Amis needs a drink
HEADLINE: After his crucifixion over YELLOW DOG, Martin Amis needs a drink. Specifically, a negroni.
BYLINE: Kate Muir
SOURCE: The London Times
DATE: 13 September 2003
I'm having martinis with Martin in Claridge's Bar. I offered Amis an evening's dog racing at Walthamstow---knowing his fondness for the seedy---but he preferred the pun on martini. Besides, all bets are off after his public crucifixion over YELLOW DOG in the past few weeks, and he needs a drink. Specifically, he needs a negroni, a mix of vodka, Campari and red martini. I have plain champagne, because I'm working.
That's better. We find Art Deco armchairs in a dark corner. I thought Martin might stand me up, since my own paper mauled him today with "Amis stands in the shade of his younger self". But that's nothing to Tibor Fischer's comment that "it's not-knowing-where-to-look bad". As the Herald Tribune noted gleefully, "London's Literary Knives Are Out". Despite this, one critic hailed Amis's "unruffled brilliance" and YELLOW DOG has made the Booker longlist. But elsewhere te bloodbath continues: "It's like clubbing a seal", said one lit ed.
Despite the clubbing, Martin looks tanned and healthy, and is displaying no obvious nervous tics. He carries a canvas shopper, which I hope does not contain any current newspapers.
"Have you, um, been looking at your reviews at all?"
"I've been glancing at them out of the corner of my eye."
"The way you open exam results?"
"Yes. It's exhausting. It's like that moment in STAR TREK where all the energy goes into creating a protective shield." He grins. Perhaps you were hoping for a reference to Henry James or Saul Bellow, but no. "It feels as though you have permanent flu."
His wife, Isabel Fonseca, to whom the book is dedicated, is still in the Hamptons, so Martin's home alone with no one to put the critical cuttings into perspective. Perhaps another drink will help us.
That's much better. Martin is fighting back now, on rapid rebuttal. He says the book is "among my best three", and detects "a new low in decorum" in the literary world. "Look how poetry, apart from Heaney maybe, has disappeared from our lives compared to 20 years ago. No one wants to read a difficult literary novel or deal with a prose style which reminds them how thick they are. There's a push towards egalitarianism, making writing more chummy and interactive, instead of a higher voice, and that's what I go to literature for.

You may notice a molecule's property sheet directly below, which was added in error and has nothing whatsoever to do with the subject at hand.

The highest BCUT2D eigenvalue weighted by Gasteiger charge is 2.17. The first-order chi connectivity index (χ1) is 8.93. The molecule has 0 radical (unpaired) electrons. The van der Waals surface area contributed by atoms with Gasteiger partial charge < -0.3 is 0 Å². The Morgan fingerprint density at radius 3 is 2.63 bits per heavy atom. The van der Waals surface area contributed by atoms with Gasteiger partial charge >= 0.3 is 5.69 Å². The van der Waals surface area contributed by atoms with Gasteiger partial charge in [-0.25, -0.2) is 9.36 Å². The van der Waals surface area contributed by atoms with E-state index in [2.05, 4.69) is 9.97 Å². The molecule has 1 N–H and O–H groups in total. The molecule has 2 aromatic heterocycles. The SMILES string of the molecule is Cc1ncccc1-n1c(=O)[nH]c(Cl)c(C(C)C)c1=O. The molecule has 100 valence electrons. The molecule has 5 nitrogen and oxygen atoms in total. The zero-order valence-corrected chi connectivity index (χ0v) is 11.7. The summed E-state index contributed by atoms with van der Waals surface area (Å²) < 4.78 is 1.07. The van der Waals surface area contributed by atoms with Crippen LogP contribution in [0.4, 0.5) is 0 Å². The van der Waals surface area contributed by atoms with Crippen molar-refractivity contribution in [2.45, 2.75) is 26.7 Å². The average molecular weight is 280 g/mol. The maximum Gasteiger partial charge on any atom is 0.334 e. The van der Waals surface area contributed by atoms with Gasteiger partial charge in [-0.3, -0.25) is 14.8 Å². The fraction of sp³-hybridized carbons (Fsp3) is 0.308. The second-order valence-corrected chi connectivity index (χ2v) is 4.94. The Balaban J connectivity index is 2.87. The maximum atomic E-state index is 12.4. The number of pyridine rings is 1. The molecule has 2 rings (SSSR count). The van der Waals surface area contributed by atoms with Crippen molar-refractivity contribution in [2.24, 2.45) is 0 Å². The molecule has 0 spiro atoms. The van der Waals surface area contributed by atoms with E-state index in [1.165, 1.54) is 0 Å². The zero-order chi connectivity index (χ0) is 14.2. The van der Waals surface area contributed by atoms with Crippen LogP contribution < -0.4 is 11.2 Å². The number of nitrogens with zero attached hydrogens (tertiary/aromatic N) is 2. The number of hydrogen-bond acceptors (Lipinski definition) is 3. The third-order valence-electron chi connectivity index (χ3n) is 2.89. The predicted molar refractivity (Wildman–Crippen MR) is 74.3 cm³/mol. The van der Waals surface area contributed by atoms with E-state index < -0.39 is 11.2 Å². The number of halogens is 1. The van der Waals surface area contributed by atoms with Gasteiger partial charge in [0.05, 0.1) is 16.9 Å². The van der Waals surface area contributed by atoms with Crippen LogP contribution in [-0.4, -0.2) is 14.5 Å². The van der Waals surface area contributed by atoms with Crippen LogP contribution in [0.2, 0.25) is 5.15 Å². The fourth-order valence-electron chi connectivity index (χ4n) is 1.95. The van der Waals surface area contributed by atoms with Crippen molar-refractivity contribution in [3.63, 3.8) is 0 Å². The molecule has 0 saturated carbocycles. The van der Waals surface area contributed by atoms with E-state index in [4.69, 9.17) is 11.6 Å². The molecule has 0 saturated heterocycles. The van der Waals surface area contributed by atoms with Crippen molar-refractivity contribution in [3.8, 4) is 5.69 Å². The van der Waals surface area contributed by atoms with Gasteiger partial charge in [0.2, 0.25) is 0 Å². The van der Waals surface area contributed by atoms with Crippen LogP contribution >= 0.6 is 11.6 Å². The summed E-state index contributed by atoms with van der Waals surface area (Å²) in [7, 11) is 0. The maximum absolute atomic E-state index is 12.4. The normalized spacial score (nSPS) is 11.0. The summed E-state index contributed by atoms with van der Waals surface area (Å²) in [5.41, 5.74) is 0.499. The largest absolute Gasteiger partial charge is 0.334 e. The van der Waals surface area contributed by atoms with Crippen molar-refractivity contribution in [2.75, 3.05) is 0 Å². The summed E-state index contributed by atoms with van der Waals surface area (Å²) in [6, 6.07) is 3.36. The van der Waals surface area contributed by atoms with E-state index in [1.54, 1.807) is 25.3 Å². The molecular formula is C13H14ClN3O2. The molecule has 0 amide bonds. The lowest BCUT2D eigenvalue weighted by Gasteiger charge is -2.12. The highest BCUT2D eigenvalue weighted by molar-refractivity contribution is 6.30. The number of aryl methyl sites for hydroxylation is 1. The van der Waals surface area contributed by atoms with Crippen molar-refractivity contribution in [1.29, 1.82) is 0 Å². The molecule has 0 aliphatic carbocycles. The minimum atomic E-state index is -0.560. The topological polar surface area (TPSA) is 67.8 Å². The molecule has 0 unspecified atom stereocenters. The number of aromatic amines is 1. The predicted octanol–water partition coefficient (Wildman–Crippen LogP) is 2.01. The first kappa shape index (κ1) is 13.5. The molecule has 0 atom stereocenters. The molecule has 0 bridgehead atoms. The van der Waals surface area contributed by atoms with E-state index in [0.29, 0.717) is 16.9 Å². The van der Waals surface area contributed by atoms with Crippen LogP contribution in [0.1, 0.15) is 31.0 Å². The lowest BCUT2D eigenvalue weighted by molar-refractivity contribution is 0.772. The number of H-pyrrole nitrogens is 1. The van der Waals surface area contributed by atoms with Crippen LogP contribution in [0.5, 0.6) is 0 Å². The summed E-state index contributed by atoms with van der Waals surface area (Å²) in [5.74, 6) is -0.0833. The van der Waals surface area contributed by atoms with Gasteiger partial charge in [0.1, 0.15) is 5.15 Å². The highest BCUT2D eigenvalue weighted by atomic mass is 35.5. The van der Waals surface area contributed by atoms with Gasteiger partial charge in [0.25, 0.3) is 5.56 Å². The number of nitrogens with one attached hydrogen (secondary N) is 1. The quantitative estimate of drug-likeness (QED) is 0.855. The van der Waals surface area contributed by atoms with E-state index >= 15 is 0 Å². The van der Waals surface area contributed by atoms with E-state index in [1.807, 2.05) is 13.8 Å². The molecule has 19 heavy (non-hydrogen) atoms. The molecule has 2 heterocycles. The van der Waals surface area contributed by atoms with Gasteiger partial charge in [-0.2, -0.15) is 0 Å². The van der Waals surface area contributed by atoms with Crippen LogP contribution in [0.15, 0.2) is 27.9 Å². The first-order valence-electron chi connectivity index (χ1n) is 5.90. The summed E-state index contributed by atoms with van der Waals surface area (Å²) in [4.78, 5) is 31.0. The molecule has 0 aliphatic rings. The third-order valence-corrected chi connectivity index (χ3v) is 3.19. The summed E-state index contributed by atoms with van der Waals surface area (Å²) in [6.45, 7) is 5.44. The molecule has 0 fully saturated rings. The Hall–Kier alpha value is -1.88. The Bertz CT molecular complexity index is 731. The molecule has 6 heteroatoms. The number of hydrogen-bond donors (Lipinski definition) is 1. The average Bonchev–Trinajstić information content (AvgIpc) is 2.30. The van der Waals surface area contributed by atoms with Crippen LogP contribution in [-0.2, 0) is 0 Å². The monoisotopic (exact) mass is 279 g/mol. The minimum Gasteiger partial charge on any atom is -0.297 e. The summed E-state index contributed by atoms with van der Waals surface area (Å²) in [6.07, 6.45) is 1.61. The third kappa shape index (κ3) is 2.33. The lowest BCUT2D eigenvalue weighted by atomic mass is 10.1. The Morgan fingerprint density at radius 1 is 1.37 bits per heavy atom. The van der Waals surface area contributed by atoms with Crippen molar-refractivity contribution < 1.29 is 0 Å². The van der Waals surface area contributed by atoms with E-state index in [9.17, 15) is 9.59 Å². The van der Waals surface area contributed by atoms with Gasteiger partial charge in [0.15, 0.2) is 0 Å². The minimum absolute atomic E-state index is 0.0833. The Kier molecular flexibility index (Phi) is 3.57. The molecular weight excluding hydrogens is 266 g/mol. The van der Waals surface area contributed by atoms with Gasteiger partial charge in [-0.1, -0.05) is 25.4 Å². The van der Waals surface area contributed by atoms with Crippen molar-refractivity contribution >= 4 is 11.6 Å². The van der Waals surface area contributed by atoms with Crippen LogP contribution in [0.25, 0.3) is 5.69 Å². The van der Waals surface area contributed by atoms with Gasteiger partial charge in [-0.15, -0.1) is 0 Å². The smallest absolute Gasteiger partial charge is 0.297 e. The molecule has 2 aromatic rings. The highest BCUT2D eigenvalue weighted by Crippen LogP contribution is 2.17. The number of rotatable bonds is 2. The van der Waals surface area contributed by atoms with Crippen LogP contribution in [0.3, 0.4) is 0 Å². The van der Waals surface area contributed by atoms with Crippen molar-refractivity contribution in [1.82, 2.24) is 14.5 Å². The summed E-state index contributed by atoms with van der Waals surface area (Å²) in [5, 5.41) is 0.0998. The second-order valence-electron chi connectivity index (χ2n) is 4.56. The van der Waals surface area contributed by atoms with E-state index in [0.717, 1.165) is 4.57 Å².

I'd read Amis any day, and always have since THE RACHEL PAPERS aged 14, just for his language and the ridiculous names he gives his characters: "If they're going to appear 50 times, the name might as well say something."
Plus there are disturbing insights like this from YELLOW DOG: "After a while marriage is a sibling relationship, marked by occasional, rather regrettable, episodes of incest." So given all that talent, and tonight's ability to amuse a hard-nosed hack, why does he excite such loathing? Why the obsession with his teeth (which look very ordinary)? Why is Amis not a National Treasure? If he were American, I say, he would be grandly feted there.
"The Americans needed to take their writers more seriously because they were defining a new world fiction: visionary, garrulous, filled with crazy, scary guys. We're more confident, more ruthless."
He shrugs, and drags on his cigarette, frustrated. He's served up a literary pastiche of 21st-century sleaze, instead of the social realism now wanted---"it's a generational problem". It just goes over our heads, mate, might be the response of his younger readers. There are various references in the book to September 11 and Iraq, "and the moral shift in the atmosphere. It's no longer a blue planet, or a grey planet, but a yellow planet."
But crude, ugly comedy was Martin's delayed response to the world shifting, to watching Bush afterwards floating in a "sea of illegitimacy". "So many writers sat at their desks and felt ridiculous, but then your fighting spirit gets going and you think fuck 'em. What makes Osama laugh? It's unimaginable." Comedy is a weapon, but not of mass destruction. "In the end, I can no longer look at my children with unalloyed pleasure. I'm ashamed to meet their eyes as my estimation of the world is reversed."
One of the anti-Amis lines is that having children has caused him to lose his edge. (The protagonist, like Amis, has two families.) "The book is better for them being there", he says robustly. "They're a great study, your children. My mother once said to me that people who don't have children are by nature childish, and she's right. You can get twee and whimsical without them."
It's time for another roll-up. (That's what previous generations did with their hands before texting.) Being a tennis player and Pilates fan, Martin pops a teeny white filter in the cigarette paper. Well, he's 54. "It tastes better", he lies. Like me, Martin is a firm believer in exercise, followed by what he calls "retox afterwards". Another round? That's much, much better.
This site is featured in
BBC Education Web Guide
Site maintained by James Diedrick, author of Understanding Martin Amis, 2nd edition (2004).
All contents © 2004.
Last updated 10 December, 2004. Please read the Disclaimer